Yosef Bergman is the last one to leave the meeting; Avi Singer and Shlomo Herzl have each gone their separate ways. It being very late, he decides not to phone the director of Mossad tonight. Rather, he will meet with him in his office first thing in the morning. Heading home allows him time to think, before he approaches the director with the idea the three of them have agreed upon.
Yosef Bergman is forty-five years of age, though he looks thirty. His six-foot height, broad shoulders, dark complexion and jet black hair all serve to reinforce his role as a leader within the organization. Bergman is a sabra, a native born Israeli.
In the Yom Kippur War, he saw the Arab armies’ treachery and ruthlessness first hand and made a promise to himself that he would dedicate his life to protecting his country’s security. He did not anticipate that his dedication would consume his whole life, leaving very little time for anything remotely resembling a personal life.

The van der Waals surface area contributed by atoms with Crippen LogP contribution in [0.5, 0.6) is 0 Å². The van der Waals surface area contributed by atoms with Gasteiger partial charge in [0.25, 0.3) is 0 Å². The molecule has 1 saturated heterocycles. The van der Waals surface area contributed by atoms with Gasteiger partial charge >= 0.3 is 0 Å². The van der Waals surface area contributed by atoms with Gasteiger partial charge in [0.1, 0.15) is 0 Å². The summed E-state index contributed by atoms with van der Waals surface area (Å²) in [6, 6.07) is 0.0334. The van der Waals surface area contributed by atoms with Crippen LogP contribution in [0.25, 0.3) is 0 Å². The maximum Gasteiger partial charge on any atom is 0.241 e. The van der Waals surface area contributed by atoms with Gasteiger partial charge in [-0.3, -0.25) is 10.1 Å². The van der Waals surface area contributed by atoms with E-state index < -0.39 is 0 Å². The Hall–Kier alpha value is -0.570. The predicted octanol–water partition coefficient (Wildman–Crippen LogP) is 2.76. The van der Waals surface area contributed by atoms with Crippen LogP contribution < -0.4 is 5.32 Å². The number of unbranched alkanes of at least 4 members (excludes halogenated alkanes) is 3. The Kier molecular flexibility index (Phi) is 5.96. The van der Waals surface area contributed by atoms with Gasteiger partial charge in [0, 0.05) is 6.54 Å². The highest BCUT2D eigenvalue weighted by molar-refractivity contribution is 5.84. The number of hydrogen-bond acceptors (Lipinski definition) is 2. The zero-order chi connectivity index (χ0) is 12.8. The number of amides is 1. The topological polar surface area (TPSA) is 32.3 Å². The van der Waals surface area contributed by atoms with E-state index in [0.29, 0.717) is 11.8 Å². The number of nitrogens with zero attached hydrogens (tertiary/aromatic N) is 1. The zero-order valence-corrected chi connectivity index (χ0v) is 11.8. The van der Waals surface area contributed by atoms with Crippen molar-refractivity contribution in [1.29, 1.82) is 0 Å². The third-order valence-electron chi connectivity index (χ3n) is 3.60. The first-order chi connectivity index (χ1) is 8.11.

Tonight the pressures of leadership weigh heavily upon his mind. Israel must know what’s really happening inside of Iran. Can we pull it off by sending a couple of desert rats in search of evidence? Can these two obtain the factual proof that Israel must have? Or am I just sending two more Israelis to the slaughter, and probably causing another international incident in the attempt?
In spite of his serious mood, Bergman walks through the streets of Tel Aviv smiling, knowing that even with the constant threat of terrorism, he’s probably safer here than anywhere else in the world. He reaches the door of his apartment, enters, deactivates the security system, turns on the lights and throws his keys on the dining room table. Opening the refrigerator, he takes out a cold beer